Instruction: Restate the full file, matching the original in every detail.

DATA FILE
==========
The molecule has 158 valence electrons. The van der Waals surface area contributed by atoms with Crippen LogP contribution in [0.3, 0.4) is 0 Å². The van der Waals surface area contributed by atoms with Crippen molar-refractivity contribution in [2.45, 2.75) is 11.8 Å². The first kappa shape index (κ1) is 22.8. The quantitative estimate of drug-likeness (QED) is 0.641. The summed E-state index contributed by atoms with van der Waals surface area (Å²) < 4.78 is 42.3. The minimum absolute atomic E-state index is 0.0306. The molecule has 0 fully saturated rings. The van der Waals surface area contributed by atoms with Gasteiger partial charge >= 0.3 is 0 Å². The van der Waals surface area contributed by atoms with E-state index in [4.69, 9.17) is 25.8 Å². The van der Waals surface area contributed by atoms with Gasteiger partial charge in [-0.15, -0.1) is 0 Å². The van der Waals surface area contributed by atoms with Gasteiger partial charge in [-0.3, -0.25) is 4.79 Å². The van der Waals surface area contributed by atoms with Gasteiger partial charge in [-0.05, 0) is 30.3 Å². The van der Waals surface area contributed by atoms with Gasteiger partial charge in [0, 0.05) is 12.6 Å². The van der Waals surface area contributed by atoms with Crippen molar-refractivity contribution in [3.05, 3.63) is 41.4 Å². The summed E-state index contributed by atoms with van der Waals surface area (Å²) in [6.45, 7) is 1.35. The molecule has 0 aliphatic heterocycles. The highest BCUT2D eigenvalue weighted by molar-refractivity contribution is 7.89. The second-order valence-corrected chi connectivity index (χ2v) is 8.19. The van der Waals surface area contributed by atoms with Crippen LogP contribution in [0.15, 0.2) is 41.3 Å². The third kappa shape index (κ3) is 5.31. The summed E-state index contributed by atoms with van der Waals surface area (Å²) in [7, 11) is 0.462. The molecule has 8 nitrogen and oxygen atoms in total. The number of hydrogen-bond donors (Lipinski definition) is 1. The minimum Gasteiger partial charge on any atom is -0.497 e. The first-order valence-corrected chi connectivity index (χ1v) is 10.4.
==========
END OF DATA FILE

The molecule has 158 valence electrons. The van der Waals surface area contributed by atoms with Crippen LogP contribution in [0.3, 0.4) is 0 Å². The van der Waals surface area contributed by atoms with Crippen molar-refractivity contribution in [2.45, 2.75) is 11.8 Å². The first kappa shape index (κ1) is 22.8. The quantitative estimate of drug-likeness (QED) is 0.641. The summed E-state index contributed by atoms with van der Waals surface area (Å²) < 4.78 is 42.3. The minimum absolute atomic E-state index is 0.0306. The molecule has 0 fully saturated rings. The van der Waals surface area contributed by atoms with Gasteiger partial charge >= 0.3 is 0 Å². The van der Waals surface area contributed by atoms with E-state index in [4.69, 9.17) is 25.8 Å². The van der Waals surface area contributed by atoms with Gasteiger partial charge in [-0.15, -0.1) is 0 Å². The van der Waals surface area contributed by atoms with Gasteiger partial charge in [-0.3, -0.25) is 4.79 Å². The van der Waals surface area contributed by atoms with Gasteiger partial charge in [-0.05, 0) is 30.3 Å². The van der Waals surface area contributed by atoms with Gasteiger partial charge in [0, 0.05) is 12.6 Å². The van der Waals surface area contributed by atoms with Crippen molar-refractivity contribution in [3.05, 3.63) is 41.4 Å². The summed E-state index contributed by atoms with van der Waals surface area (Å²) in [6.45, 7) is 1.35. The molecule has 0 aliphatic heterocycles. The highest BCUT2D eigenvalue weighted by molar-refractivity contribution is 7.89. The second-order valence-corrected chi connectivity index (χ2v) is 8.19. The van der Waals surface area contributed by atoms with Crippen LogP contribution in [0.15, 0.2) is 41.3 Å². The third kappa shape index (κ3) is 5.31. The summed E-state index contributed by atoms with van der Waals surface area (Å²) in [7, 11) is 0.462. The molecule has 8 nitrogen and oxygen atoms in total. The number of hydrogen-bond donors (Lipinski definition) is 1. The minimum Gasteiger partial charge on any atom is -0.497 e. The first-order valence-corrected chi connectivity index (χ1v) is 10.4.